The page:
It does not determine the type of 'terrain' a unit may cross - that is defined separately (see later, theres nothing to stop you giving a 'ground' unit (eg tank) the ability to cross rivers ('shallow water')), although Units defined as 'type=aircraft' can cross any terrain

A unit can be of more than one 'type' (mines, for example, are both 'type=ground' and 'type=sea', which means they can be attacked by both power(ground) and power(ship)). A Unit can also be assigned as one or more special 'type' which limits (or adds) to a units abilities. The 'special' types are :-

'trooper' = this unit can capture buildings
'slow' = this unit can not move and attack or fire in the same turn
'mine'** = this unit unit that can be 'deployed' or 'swept'
'sweeper' = this unit that can pick up other units defined as 'type=mine'
'medic' = if this is a transport*** unit (that is carrying at least 5 'crystals'****) it can 'repair' another unit it is carrying (so you can create a 'mobile repair workshop' ...)

** see at end re: The problem with mines
*** there is no special 'type=' for transport units. A transport unit is any unit that has a 'transslots' parameter value (see later).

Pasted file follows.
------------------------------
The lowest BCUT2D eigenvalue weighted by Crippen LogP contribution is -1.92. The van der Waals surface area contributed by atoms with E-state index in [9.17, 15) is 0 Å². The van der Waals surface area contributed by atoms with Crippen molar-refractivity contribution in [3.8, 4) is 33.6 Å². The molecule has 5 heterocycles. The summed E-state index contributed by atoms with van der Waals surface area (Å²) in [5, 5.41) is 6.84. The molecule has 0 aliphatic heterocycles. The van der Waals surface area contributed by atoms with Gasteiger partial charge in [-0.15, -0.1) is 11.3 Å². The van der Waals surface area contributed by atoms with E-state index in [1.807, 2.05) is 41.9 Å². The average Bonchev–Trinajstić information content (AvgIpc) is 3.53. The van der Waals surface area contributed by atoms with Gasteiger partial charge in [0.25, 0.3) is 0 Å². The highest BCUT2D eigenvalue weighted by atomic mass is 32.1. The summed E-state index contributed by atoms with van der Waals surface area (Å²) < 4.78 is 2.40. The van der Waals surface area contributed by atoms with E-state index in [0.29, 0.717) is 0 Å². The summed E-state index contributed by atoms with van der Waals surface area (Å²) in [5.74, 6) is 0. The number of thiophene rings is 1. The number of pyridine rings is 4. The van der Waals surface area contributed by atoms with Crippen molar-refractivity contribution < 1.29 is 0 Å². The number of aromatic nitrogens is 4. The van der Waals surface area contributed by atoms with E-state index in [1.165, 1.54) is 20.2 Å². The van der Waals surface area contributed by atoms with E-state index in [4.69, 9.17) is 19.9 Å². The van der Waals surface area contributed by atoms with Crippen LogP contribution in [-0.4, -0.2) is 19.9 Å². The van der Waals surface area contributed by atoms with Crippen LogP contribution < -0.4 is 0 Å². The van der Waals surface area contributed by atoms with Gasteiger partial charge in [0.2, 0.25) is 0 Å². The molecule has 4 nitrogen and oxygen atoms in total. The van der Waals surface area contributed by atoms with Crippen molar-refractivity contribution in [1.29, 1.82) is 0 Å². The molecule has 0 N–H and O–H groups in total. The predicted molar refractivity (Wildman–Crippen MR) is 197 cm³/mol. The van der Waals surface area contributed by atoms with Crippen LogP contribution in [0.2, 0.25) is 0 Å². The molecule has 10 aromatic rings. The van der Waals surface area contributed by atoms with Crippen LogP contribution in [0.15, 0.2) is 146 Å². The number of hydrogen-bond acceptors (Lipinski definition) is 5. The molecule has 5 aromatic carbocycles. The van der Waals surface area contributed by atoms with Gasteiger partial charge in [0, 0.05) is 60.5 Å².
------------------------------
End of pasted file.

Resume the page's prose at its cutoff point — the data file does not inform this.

**** 'repair' uses 5 'crystals', which have to be 'on-board' the transport at the same time as the unit being repaired. Repair always costs 5 'crystals' and always takes 1 turn, no matter how damaged a unit is.

icon =

The bit-map to be displayed (from the CFUnits.bmp) for this unit when 'north facing'. There are actually 12 bitmap icons for each unit, two sets (one in each players color) of 6 (one for each possible facing).

Bitmap 'icons' in CFUnits.bmp start from 0, so Medium Tanks 'icon = 0' and use bitmap's 0-11, Infantry has 'icon = 12' (and uses 12-23) and so on. The standard set ends with 'Aircraft Carriers' at 'icon=276' (using 276-287)
 
Icons can be 're-used' - you can use a single icon (eg for a fighter aircraft icon) for multiple different Units (eg Spitfire, ME109) each of which has their own definitions. Of course having the same icon for multiple units on the same side (eg Spitfire, Hurricane) can make things a bit confusing for the players :-)